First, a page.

Female Empowerment and Economic Growth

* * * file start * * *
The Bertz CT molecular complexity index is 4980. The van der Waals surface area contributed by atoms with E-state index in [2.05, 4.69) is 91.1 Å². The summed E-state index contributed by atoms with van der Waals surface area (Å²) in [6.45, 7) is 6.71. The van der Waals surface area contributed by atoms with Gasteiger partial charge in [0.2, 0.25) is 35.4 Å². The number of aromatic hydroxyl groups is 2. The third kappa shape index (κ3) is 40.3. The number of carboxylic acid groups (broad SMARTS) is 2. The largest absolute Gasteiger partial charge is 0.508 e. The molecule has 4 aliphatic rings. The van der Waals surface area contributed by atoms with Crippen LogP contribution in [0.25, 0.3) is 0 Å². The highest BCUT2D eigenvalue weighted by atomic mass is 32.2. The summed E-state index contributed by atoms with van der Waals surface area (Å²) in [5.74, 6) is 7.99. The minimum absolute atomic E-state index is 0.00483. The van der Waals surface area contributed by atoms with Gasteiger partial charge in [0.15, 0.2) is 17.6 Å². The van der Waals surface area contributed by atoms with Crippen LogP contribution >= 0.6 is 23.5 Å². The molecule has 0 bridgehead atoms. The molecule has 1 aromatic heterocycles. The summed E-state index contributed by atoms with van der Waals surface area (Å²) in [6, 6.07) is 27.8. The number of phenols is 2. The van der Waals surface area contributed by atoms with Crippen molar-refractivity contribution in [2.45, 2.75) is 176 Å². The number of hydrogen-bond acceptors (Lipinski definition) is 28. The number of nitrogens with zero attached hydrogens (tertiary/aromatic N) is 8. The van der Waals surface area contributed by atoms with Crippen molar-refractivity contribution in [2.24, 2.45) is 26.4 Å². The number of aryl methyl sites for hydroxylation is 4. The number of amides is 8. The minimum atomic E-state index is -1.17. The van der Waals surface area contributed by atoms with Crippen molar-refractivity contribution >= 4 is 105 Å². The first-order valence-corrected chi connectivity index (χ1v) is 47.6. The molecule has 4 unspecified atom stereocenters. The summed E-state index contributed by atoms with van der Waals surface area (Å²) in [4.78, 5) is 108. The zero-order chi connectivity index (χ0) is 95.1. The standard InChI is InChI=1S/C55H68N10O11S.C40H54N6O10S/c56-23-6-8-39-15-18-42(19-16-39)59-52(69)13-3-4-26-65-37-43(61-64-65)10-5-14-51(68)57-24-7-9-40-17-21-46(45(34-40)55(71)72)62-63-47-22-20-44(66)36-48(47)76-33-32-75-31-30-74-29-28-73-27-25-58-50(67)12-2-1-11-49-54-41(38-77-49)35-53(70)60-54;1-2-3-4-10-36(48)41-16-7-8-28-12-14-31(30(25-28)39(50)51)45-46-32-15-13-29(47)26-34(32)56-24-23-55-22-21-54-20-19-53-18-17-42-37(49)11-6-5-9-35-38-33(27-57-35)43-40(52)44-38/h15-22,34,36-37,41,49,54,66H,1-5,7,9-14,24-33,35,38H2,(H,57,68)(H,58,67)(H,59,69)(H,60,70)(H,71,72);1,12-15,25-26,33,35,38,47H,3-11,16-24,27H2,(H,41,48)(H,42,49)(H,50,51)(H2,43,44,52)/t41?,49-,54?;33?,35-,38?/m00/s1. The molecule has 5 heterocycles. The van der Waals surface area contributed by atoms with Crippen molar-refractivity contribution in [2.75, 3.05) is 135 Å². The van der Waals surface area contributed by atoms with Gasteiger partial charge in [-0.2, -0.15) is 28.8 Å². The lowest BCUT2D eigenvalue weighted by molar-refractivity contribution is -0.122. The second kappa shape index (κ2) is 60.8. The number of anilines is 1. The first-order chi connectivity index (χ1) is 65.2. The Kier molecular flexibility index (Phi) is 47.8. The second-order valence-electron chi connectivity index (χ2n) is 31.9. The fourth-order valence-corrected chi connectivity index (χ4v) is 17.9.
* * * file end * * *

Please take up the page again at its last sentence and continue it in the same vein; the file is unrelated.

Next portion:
We discuss how inclusive institutions enhance technological change, the main driver of long-term economic growth. Specifically, institutions that promote female political empowerment advance technological change through a) increasing the number and variability of new ideas introduced in the economy and b) improving the selection of more efficient ideas. We test different implications from our argument by measuring three aspects of empowerment - descriptive representation, civil liberties protection, and civil society participation - across 182 countries and 221 years. Empowerment is positively related to subsequent growth, even when accounting for initial differences in income, past growth rates, democracy, and country- and year-fixed effects. The three sub-components of empowerment are also, individually, related to growth, although not as strongly as the aggregated concept. The relationship is retained across different regimes, time periods, and geographic contexts, but is clearer for "Non-Western" countries. Finally, empowerment enhances TFP growth, a proxy for technological change.
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